Trump Wants to End Asylum at the Border—and Quickly Deport Migrants to the Countries They’re Fleeing

“If the administration successfully implements this, I think we’ll see a decrease in how many people are applying for asylum.”

Immigrants wait to be interviewed by Border Patrol agents in McAllen, Texas, in early July.John Moore/Getty Images

The Trump administration is about to make it much more difficult for migrants to seek asylum in the United States, announcing a new policy Monday that would drastically change asylum policies as we know them.

The new rule, set to go into effect Tuesday, would force migrants from anywhere outside of Mexico or Canada to seek asylum in a “third country”—neither the country they’re fleeing nor the United States, but rather any country they passed through on their journey to the US border. It would also allow US immigration officials at the border to quickly deny the cases of asylum seekers who don’t pass an initial interview and deport them to their country of origin. 

“Until Congress can act,” said acting Homeland Security Secretary Kevin McAleenan in a statement, “this interim rule will help reduce a major ‘pull’ factor driving irregular migration to the United States and enable DHS and [the Department of Justice] to more quickly and efficiently process cases originating from the southern border, leading to fewer individuals transiting through Mexico on a dangerous journey.”

This is the latest in a series of policy changes in the last two years to deter migration to the United States, particularly from Guatemala, Honduras, and El Salvador. The White House already limited the number of people who can legally ask for asylum at a port of entry on any given day, forcing thousands to wait in Mexican border towns. Once migrants make their case for protection in the United States, the so-called “Remain in Mexico” policy forces them back to Mexico to wait for their day in immigration court. Migrant aid organizations in Tijuana, Ciudad Juarez, and other border cities have been critical of these policies, saying they put vulnerable migrants at risk.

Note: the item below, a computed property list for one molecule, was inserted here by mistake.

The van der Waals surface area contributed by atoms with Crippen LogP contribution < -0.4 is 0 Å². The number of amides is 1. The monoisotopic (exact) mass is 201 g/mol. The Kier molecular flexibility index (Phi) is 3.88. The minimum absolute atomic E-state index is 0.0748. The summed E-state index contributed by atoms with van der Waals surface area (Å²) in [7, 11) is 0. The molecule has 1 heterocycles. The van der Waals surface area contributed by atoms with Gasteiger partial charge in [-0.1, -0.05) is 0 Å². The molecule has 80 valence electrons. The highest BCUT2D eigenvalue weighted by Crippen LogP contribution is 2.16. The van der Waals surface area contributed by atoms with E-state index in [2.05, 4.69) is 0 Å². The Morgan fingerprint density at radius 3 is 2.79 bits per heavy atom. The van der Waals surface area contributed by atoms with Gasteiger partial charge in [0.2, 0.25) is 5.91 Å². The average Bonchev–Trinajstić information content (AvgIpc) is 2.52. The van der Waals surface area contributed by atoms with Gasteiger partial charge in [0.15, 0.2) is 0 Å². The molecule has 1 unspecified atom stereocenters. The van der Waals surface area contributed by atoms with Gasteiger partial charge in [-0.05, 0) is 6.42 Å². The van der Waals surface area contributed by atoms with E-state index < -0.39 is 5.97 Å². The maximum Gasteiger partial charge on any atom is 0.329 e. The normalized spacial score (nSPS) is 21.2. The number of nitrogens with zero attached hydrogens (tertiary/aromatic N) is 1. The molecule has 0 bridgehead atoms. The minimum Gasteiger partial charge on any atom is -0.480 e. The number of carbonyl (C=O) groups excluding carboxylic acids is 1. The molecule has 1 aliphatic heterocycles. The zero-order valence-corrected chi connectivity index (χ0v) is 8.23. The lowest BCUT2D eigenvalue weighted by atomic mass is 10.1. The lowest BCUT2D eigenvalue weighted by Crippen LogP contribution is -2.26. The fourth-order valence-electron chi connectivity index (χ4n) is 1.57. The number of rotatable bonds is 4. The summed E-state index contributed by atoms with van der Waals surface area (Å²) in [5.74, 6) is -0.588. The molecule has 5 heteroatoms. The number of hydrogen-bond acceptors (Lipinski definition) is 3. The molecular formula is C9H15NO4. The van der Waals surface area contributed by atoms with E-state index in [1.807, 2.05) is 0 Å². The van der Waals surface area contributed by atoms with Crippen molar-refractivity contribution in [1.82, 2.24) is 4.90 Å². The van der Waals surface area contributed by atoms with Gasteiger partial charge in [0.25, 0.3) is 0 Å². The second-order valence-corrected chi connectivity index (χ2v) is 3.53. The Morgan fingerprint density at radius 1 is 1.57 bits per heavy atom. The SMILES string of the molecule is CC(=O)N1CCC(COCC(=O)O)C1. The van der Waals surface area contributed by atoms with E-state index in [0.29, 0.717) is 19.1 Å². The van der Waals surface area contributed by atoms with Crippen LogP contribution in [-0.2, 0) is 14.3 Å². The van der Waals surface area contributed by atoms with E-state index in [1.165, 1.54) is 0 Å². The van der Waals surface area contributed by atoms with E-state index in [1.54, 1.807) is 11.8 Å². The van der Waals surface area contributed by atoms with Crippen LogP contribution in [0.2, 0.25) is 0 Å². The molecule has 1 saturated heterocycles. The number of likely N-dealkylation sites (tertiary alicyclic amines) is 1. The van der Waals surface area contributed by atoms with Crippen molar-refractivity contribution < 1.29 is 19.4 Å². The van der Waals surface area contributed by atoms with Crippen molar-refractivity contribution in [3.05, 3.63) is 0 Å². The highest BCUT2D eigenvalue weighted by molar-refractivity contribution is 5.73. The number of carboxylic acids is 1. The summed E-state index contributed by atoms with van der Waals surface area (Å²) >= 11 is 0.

Immigrant rights groups are already lining up against the newest regulation; on Monday, the ACLU said it would sue the government over the “patently unlawful” rule. But according to Sarah Pierce, a policy analyst with the Migration Policy Institute, it might be difficult for these legal challenges to quickly stop the regulation from going into effect. 

I interviewed Pierce on Monday afternoon, and we discussed the legality of the policy, the most concerning parts of it, and what it could mean for other countries involved. Our discussion has been edited for content and clarity.

What is the most problematic thing you see with this new decision by the Trump administration?

This new regulation effectively ends asylum at our southern border. Even more problematic, individuals who would qualify for asylum in the United States will be deported back to the countries from which they fled.

How will that work?

If they determine that a migrant applying for asylum at the southern border is subject to this new regulation, then they’ll subject the migrant to a higher standard interview, called a reasonable-fear interview.

If, in the unlikely event the migrant is able to get through that reasonable-fear interview, they can still go into immigration court to try to stay inside the United States, but they’ll be applying for “withholding of removal”: They won’t get to apply for asylum, and it’s not only more difficult to get, but it also gives you fewer benefits. You don’t get status in the United States; you don’t get the opportunity to apply for a green card or citizenship. It’s really just a temporary promise not to deport you, and it gives you the ability to apply for temporary work authorization.

So you’re saying that when someone asks for asylum at a port of entry on Tuesday—say, someone who traveled from Honduras—and they didn’t apply for asylum in Guatemala or Mexico, then they go down this path that you just described?

Exactly. That’s right.

And there’s a real possibility that they will be deported right away, because what they’ll be subject to is much more difficult. So for instance, if they’re not able to get through that initial reasonable-fear interview, then they’ll be subject to what’s called “expedited removal”—and they’ll be deported within a few days, at most, back to their home country.

This is placing a huge burden on asylum seekers—and a huge burden on the asylum systems of these countries south of our border. Mexico is already hugely overwhelmed by the number of asylum applications that they’ve received. The idea that they’re going to receive a bunch more because of this new regulation is going to be very difficult for the country and their already very frazzled asylum system…